If you are interested in blogging or want to promote your book next year, please contact E. B. Davis at writerswhokill@gmail.com

Our April author interviews: Perennial author Susan Wittig Albert--4/5, Sasscer Hill, horse racing insider--4/12, English historical, cozy author, TE Kinsey--4/19, Debut author, Susan Bickford--4/26.

Saturday Guest Bloggers in April: Heather Baker Weidner (4/1), Christina Hoag (4/8), Susan Boles (4/29). WWK Saturday bloggers write on 4/15--Margaret S. Hamilton and on 4/22--Kait Carson.

Julie Tollefson won the Mystery Writers of America Midwest Chapter's Holton Award for best unpublished manuscript (member category) for her work in progress, In The Shadows. Big news for a new year. Congratulations, Julie.

Congratulations to our writers for the following publications:

Warren Bull's new Lincoln mystery, Abraham Lincoln In Court & Campaign has been released. Look for the Kindle version on February 3.

Shari Randall's "Pets" will be included in Chesapeake Crimes: Fur, Feathers, and Felonies anthology, which will be published in 2018. In the same anthology "Rasputin," KM Rockwood's short story, will also be published.

Margaret S. Hamilton's short story, "Once a Kappa" was published as a finalist in the Southern Writer's Magazine annual short story contest issue. Mysterical-E published her "Double Crust Corpse" in the Fall 2016 issue. "Baby Killer" will appear in the 2017 solar eclipse anthology Day of the Dark to be published this summer prior to the eclipse in August.

Linda Rodriquez has two pending book publications. Plotting the Character-Driven Novel will be released by Scapegoat Press on November 29th. Every Family Doubt, the fourth Skeet Bannion mystery, is scheduled for release on June, 13, 2017. Look for E. B. Davis's interview with Linda here in June!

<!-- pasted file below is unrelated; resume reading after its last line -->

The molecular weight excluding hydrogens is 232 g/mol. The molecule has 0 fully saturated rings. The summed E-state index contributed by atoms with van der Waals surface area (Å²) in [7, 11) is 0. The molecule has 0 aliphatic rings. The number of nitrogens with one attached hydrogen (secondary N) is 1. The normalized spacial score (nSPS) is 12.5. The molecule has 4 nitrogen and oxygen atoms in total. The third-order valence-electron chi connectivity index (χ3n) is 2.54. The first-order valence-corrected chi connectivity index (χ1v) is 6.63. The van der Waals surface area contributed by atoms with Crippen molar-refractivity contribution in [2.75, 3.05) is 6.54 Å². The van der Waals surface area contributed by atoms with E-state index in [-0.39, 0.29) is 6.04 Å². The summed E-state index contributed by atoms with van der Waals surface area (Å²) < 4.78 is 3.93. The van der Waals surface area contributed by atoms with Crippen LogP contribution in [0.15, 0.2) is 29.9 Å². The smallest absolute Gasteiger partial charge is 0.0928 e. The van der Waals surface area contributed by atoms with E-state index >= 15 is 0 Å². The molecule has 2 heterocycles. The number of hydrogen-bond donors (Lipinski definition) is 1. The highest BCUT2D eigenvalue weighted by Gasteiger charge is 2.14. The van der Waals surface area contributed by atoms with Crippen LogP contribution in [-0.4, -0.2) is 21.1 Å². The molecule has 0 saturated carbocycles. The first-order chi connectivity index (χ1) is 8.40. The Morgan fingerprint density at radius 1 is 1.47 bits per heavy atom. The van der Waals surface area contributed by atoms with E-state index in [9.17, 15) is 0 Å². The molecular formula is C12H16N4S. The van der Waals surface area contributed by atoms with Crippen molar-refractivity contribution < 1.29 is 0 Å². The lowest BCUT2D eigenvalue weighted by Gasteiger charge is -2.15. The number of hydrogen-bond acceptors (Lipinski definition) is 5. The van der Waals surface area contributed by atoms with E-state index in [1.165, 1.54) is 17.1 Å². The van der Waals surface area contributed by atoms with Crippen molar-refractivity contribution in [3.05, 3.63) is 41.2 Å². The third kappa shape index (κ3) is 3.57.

Cross Genre Publications anthology, Hidden Youth, will contain Warren Bull's "The Girl, The Devil, and The Coal Mine." The anthology will be released in late November 2016. The We've Been Trumped anthology released by Dark House Press on September 28th contains Warren Bull's "The Wall" short story and KM Rockwood's "A Phone Call to the White House." KM writes under the name Pat Anne Sirs for this volume.

James M. Jackson's 4th book in the Seamus McCree series, Doubtful Relations, is now available. His novella "Low Tide at Tybee" appears February 7 as part of Lowcountry Crimes: Four Novellas, which is available for order.

--------------------------------------------------------------------------------------------------------------------------------------------------------------------------------------------------------------------------------------

Monday, May 30, 2011

A Memorial Day Book Review

Memorial Day is a time of remembrance to honor those who have fought and died for this country. Jacqueline Winspear’s Maisie Dobb series is set in England at the outset during WWI and focuses on the following decades’ events leading up to WWII. Although told from the English perspective, as allies, much of the loss and effect of WWI that Winspear brings to her fiction is equally true for Americans.

There are many reasons why this series is special. Winspear combines the horrors and chaos of war and its effects on relationships, investigation and romance, comingling historical fact with fiction. Yes, I am one who likes mixing genres. To me, the mix brings authenticity to books, as if I were living their lives, not focusing on one aspect of their life as an investigator.